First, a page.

Depersonalization & Derealization
Depersonalization and derealization are symptoms of dissociative disorders. These disorders, generally born from other serious mental health conditions and trauma, leave a person feeling disoriented and confused about what’s happening internally and in their environment.
What are depersonalization & derealization?
When people experience depersonalization or derealization, they feel like they aren’t in control of their thoughts, words, or actions. When these symptoms are recurrent and inhibit daily life, they become a diagnosable condition called depersonalization-derealization disorder (DPDR).
Depersonalization describes the feeling of watching yourself go through your day as if you were watching a movie or watching from the ceiling. People who depersonalize feel numb and have a difficult time expressing their emotions, even when prompted. This can get paired with feeling like they can’t control themselves, as if they’re a robot.
Derealization, on the other hand, is the feeling that your life isn’t real. People who derealize are so disconnected from themselves and others that they think that the world isn’t real. They may feel like their life is a dream, seeing their environment with the fuzzy perspective we all get while dreaming.
Episodes of depersonalization can last for hours, days, or even months. Being in a dissociated state can lead to negative impacts at work, in relationships, and with friends. They can also result in issues remembering what happened and memory loss.
Origins of depersonalization & derealization
There are many reasons why people may dissociate, both intentionally and unintentionally. Dissociation may be the brain’s way of avoiding the devastating effects of traumatic events. People who experience trauma over a prolonged period of time may resort to dissociate to get by or to cope with the situation. Other people have depersonalization or derealization as a symptom of another mental health condition, such as:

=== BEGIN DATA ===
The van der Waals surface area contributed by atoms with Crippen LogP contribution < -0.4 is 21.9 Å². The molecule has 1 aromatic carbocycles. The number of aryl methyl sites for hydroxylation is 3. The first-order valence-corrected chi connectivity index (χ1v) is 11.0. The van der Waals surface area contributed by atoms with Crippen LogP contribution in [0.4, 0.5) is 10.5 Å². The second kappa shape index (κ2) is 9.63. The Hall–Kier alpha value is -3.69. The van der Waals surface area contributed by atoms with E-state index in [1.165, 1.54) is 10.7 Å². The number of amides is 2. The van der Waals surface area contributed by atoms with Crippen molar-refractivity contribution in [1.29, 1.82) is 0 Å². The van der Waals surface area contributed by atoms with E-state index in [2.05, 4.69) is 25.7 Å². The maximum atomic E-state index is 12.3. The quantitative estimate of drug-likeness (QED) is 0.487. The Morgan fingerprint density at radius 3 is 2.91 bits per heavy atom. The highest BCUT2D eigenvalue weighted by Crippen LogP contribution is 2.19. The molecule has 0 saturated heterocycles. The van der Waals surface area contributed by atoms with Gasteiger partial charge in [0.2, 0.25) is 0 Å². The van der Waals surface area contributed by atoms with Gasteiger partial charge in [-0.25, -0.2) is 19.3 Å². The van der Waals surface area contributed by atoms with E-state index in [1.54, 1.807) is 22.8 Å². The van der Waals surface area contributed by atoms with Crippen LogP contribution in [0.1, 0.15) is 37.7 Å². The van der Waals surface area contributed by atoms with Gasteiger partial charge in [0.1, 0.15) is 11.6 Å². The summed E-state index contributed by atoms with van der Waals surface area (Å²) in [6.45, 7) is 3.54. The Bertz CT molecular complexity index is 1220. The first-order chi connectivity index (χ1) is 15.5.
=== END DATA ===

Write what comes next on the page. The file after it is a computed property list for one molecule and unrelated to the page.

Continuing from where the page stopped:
Sometimes, depersonalization or derealization may occur as a result of a lack of sleep or insomnia, which is a common symptom in many mental health conditions.
It’s important to note that depersonalization and derealization are not the result of substance use or alcohol intake. While similar experiences may happen under the influence, depersonalization and derealization are distinctly different within the DSM-5.
Therapy for depersonalization & derealization
Depersonalization, derealization, and other dissociative conditions can be treated with the support of a credentialed therapist. Therapists teach clients grounding techniques to help bring them back to reality. This could include running their hands under cold water or interacting with objects in their environment. Therapists will also encourage clients to explore the origins of their dissociation, providing a safe space to talk about painful memories or great fears. Clients could also learn how to avoid the triggers that send them into dissociative states, including thought patterns.
Because of the severity of these symptoms, it’s important to work with a therapist who has experience working with clients who have depersonalization or derealization. These therapists are often certified in trauma-informed practices and can effectively help their clients move past their mental health symptoms and feel connected to their lives once more.